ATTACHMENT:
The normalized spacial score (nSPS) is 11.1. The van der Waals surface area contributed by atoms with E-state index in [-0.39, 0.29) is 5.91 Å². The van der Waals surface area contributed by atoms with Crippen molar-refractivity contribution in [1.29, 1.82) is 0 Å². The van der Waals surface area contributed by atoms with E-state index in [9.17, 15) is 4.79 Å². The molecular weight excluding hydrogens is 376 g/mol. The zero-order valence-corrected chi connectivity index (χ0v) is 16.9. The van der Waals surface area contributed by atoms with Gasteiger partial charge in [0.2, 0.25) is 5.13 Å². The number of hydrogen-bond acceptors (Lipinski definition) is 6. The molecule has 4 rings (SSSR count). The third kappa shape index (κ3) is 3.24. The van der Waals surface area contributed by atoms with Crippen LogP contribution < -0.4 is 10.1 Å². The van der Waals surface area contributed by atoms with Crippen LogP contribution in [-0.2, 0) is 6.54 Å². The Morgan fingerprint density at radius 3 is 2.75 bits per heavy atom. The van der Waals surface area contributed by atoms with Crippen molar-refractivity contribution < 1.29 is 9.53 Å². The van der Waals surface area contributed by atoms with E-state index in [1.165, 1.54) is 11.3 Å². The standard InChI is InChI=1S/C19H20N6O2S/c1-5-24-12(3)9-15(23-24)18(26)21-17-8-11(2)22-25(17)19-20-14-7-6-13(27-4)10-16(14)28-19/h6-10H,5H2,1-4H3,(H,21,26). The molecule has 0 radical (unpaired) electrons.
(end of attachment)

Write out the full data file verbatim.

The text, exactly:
The normalized spacial score (nSPS) is 11.1. The van der Waals surface area contributed by atoms with E-state index in [-0.39, 0.29) is 5.91 Å². The van der Waals surface area contributed by atoms with Crippen molar-refractivity contribution in [1.29, 1.82) is 0 Å². The van der Waals surface area contributed by atoms with E-state index in [9.17, 15) is 4.79 Å². The molecular weight excluding hydrogens is 376 g/mol. The zero-order valence-corrected chi connectivity index (χ0v) is 16.9. The van der Waals surface area contributed by atoms with Gasteiger partial charge in [0.2, 0.25) is 5.13 Å². The number of hydrogen-bond acceptors (Lipinski definition) is 6. The molecule has 4 rings (SSSR count). The third kappa shape index (κ3) is 3.24. The van der Waals surface area contributed by atoms with Crippen LogP contribution < -0.4 is 10.1 Å². The van der Waals surface area contributed by atoms with Crippen LogP contribution in [-0.2, 0) is 6.54 Å². The Morgan fingerprint density at radius 3 is 2.75 bits per heavy atom. The van der Waals surface area contributed by atoms with Crippen molar-refractivity contribution < 1.29 is 9.53 Å². The van der Waals surface area contributed by atoms with E-state index in [1.165, 1.54) is 11.3 Å². The standard InChI is InChI=1S/C19H20N6O2S/c1-5-24-12(3)9-15(23-24)18(26)21-17-8-11(2)22-25(17)19-20-14-7-6-13(27-4)10-16(14)28-19/h6-10H,5H2,1-4H3,(H,21,26). The molecule has 0 radical (unpaired) electrons.